Tuesday, July 22, 2014

Anselli v. JPMorgan Chase Bank, NA and Sequoia Pacific Mortgage, Inc. -- Order in Part Motion to Dismiss

2011 WL 1134451
Only the Westlaw citation is currently available.
United States District Court,
N.D. California.
Angela ANSANELLI and Charles Ansanelli, Plaintiffs,
JP MORGAN CHASE BANK, N.A., and Sequoia Pacific Mortgage Company, Inc., Defendants.
No. C 10–03892 WHA.March 28, 2011.
Attorneys and Law Firms
Jordanna Gabrielle Thigpen, Niall Padraic McCarthy, Eric James Buescher, Cotchett Pitre & McCarthy LLP, Burlingame, CA, for Plaintiffs.
John M. Sorich, Sung–Min Christopher Yoo, Alvaradosmith A Professional Corporation, Santa Ana, CA, Barry William Meyer, Attorney At Law, Santa Rosa, CA, for Defendants.

WILLIAM ALSUP, District Judge.

*1 Defendant JPMorgan Chase Bank moves to dismiss plaintiffs’ second amended complaint. Plaintiffs have alleged plausible claims for relief, but there are a few deficiencies. Accordingly, defendant’s motion is GRANTED IN PART AND DENIED IN PART.

Plaintiffs Angela and Charles Ansanelli are homeowners with mortgage loans serviced by defendant JPMorgan Chase Bank. Plaintiffs purchased their home in 2000 (Compl.¶ 36). In 2006, they refinanced the loan on their home with Washington Mutual Bank, for a resulting loan  amount of $585,000 (id. ¶ 37). In 2007, plaintiffs took out another loan, called a home-equity loan, for $200,000, with defendant Chase (id. ¶ 41). Chase serviced both the refinance loan and the home-equity loan after its purchase of WaMu assets (the purchase-and-assumption agreement was signed on September 25, 2008). In December 2008, plaintiffs contacted Chase to request a modification of their loans. Plaintiffs did not receive a response until March 2009 (id. ¶ 50). Chase “dragged the [p]laintiffs along through a slow, frustrating, redundant and fraudulent modification process,” and “continually demanded piecemeal and duplicative paperwork, indicated that the file was both complete and incomplete and that the process was stalled and proceeding” (id. ¶ 53).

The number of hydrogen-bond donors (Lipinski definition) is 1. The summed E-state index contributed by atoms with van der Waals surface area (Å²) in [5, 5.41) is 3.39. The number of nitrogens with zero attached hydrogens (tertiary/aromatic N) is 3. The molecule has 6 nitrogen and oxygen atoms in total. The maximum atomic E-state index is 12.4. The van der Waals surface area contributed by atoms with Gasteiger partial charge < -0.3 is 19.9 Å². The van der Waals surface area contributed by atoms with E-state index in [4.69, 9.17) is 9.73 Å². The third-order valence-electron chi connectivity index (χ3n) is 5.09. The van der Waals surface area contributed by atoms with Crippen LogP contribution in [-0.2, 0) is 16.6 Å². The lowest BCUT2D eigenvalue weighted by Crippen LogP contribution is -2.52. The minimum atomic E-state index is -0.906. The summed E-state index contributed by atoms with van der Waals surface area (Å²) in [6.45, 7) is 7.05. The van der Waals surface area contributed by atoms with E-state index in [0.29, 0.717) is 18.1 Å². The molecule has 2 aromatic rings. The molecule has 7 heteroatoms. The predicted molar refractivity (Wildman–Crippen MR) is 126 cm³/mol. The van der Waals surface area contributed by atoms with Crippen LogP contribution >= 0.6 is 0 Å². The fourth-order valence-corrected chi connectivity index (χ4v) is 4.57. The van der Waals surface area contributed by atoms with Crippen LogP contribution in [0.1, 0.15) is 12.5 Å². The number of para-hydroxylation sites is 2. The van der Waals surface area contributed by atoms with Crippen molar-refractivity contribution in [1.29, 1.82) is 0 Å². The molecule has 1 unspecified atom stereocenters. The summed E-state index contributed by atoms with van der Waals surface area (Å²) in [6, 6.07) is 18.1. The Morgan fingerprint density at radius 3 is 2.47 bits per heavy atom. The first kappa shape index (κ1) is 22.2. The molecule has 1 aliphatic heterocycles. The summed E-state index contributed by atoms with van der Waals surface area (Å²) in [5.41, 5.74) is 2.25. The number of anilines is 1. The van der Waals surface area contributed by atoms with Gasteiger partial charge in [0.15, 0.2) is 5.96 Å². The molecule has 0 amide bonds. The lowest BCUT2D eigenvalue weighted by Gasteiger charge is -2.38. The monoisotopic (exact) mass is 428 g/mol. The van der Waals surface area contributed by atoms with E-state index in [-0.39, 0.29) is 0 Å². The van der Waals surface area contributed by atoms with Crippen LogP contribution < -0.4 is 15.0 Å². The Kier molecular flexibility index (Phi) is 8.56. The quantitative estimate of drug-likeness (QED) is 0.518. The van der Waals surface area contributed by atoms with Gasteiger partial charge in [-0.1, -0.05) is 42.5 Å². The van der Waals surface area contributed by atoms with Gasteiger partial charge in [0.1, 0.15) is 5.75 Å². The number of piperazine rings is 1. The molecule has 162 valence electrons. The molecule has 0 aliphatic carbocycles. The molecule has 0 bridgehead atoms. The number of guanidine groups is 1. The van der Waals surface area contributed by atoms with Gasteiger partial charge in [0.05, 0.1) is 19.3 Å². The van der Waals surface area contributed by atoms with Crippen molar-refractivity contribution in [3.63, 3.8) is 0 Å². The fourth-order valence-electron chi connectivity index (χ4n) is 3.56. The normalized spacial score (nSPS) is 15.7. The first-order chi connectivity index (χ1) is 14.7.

In June 2009, Chase agreed to place plaintiffs on a trial modification plan, guaranteeing that if plaintiffs made payments on time in the modified amount for three months Chase would provide a permanent modification of their loan (id. ¶ 57). Plaintiffs made these modified payments from June to August (id. ¶ 58).
In August 2009, plaintiffs were informed that the refinance loan could not be modified because plaintiffs had excessive cash reserves (id. ¶ 55). Then in September they were informed that the home-equity loan could not be modified because plaintiffs did not have enough funds to qualify (id. ¶ 64). After contacting Chase for clarification, plaintiffs’ participation in the modification program was reaffirmed and plaintiffs continued making payments on this basis through February 2010, at which time permanent loan modification was denied because, they were informed, “their file was missing critical documents necessary to evaluate their modification request” (id. ¶¶ 68–69).
During the time plaintiffs made trial payments, Chase reported their loan as past due—damaging plaintiffs’ credit rating—while telling plaintiffs when they contacted Chase that the loan was current and instructing them to continue paying the modified amount (id. ¶¶ 60–61). Plaintiffs asked for written copies of the trial plan agreement, but Chase “refused to provide the agreement in writing, with the intention of [later] disavowing the agreement” (id. ¶¶ 57, 63, 69). Plaintiffs are current on their payments on the refinance loan but not the home-equity loan (id. ¶ 70).
*2 Plaintiffs’ second amended complaint asserts six claims: (1) breach of contract; (2) breach of the covenant of good faith and fair dealing; (3) fraud and deceit and/or negligent misrepresentation; (4) negligence; (5) violation of the Real Estate Settlement Procedures Act; and (6) violation of California Unfair Competition Law, Business and Professions Code Section 17200 et seq. (Dkt. No. 76). Defendant Chase now moves to dismiss all of these claims.